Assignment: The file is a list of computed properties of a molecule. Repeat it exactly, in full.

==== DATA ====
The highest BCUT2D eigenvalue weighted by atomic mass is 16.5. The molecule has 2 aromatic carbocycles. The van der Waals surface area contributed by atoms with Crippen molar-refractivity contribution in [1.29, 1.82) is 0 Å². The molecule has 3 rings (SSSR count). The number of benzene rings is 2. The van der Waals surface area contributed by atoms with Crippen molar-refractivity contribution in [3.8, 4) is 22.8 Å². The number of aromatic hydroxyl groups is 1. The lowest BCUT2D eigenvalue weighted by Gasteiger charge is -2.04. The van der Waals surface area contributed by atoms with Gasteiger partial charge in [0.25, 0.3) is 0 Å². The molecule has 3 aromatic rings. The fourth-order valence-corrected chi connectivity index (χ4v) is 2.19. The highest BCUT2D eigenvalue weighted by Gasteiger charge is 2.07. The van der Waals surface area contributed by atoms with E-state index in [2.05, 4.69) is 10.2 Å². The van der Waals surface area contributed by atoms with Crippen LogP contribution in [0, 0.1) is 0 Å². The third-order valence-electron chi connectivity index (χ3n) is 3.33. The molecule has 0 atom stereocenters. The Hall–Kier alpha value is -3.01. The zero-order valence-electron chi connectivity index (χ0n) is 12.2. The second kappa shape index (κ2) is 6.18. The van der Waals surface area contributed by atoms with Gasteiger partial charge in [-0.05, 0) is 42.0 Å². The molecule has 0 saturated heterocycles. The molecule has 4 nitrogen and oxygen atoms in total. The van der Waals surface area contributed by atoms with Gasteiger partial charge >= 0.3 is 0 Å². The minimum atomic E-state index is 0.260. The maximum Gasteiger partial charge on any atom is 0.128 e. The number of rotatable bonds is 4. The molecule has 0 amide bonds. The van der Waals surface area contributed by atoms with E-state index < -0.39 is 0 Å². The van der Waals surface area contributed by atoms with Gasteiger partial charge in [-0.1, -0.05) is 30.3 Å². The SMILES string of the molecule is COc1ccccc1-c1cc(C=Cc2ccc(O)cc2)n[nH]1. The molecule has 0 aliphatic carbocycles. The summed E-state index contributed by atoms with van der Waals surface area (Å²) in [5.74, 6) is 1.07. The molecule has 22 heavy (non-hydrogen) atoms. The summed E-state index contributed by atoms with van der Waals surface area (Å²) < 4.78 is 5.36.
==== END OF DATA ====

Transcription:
The highest BCUT2D eigenvalue weighted by atomic mass is 16.5. The molecule has 2 aromatic carbocycles. The van der Waals surface area contributed by atoms with Crippen molar-refractivity contribution in [1.29, 1.82) is 0 Å². The molecule has 3 rings (SSSR count). The number of benzene rings is 2. The van der Waals surface area contributed by atoms with Crippen molar-refractivity contribution in [3.8, 4) is 22.8 Å². The number of aromatic hydroxyl groups is 1. The lowest BCUT2D eigenvalue weighted by Gasteiger charge is -2.04. The van der Waals surface area contributed by atoms with Gasteiger partial charge in [0.25, 0.3) is 0 Å². The molecule has 3 aromatic rings. The fourth-order valence-corrected chi connectivity index (χ4v) is 2.19. The highest BCUT2D eigenvalue weighted by Gasteiger charge is 2.07. The van der Waals surface area contributed by atoms with E-state index in [2.05, 4.69) is 10.2 Å². The van der Waals surface area contributed by atoms with Crippen LogP contribution in [0, 0.1) is 0 Å². The third-order valence-electron chi connectivity index (χ3n) is 3.33. The molecule has 0 atom stereocenters. The Hall–Kier alpha value is -3.01. The zero-order valence-electron chi connectivity index (χ0n) is 12.2. The second kappa shape index (κ2) is 6.18. The van der Waals surface area contributed by atoms with Gasteiger partial charge in [-0.05, 0) is 42.0 Å². The molecule has 0 saturated heterocycles. The molecule has 4 nitrogen and oxygen atoms in total. The van der Waals surface area contributed by atoms with Gasteiger partial charge >= 0.3 is 0 Å². The minimum atomic E-state index is 0.260. The maximum Gasteiger partial charge on any atom is 0.128 e. The number of rotatable bonds is 4. The molecule has 0 amide bonds. The van der Waals surface area contributed by atoms with E-state index < -0.39 is 0 Å². The van der Waals surface area contributed by atoms with Gasteiger partial charge in [-0.1, -0.05) is 30.3 Å². The SMILES string of the molecule is COc1ccccc1-c1cc(C=Cc2ccc(O)cc2)n[nH]1. The molecule has 0 aliphatic carbocycles. The summed E-state index contributed by atoms with van der Waals surface area (Å²) in [5.74, 6) is 1.07. The molecule has 22 heavy (non-hydrogen) atoms. The summed E-state index contributed by atoms with van der Waals surface area (Å²) < 4.78 is 5.36.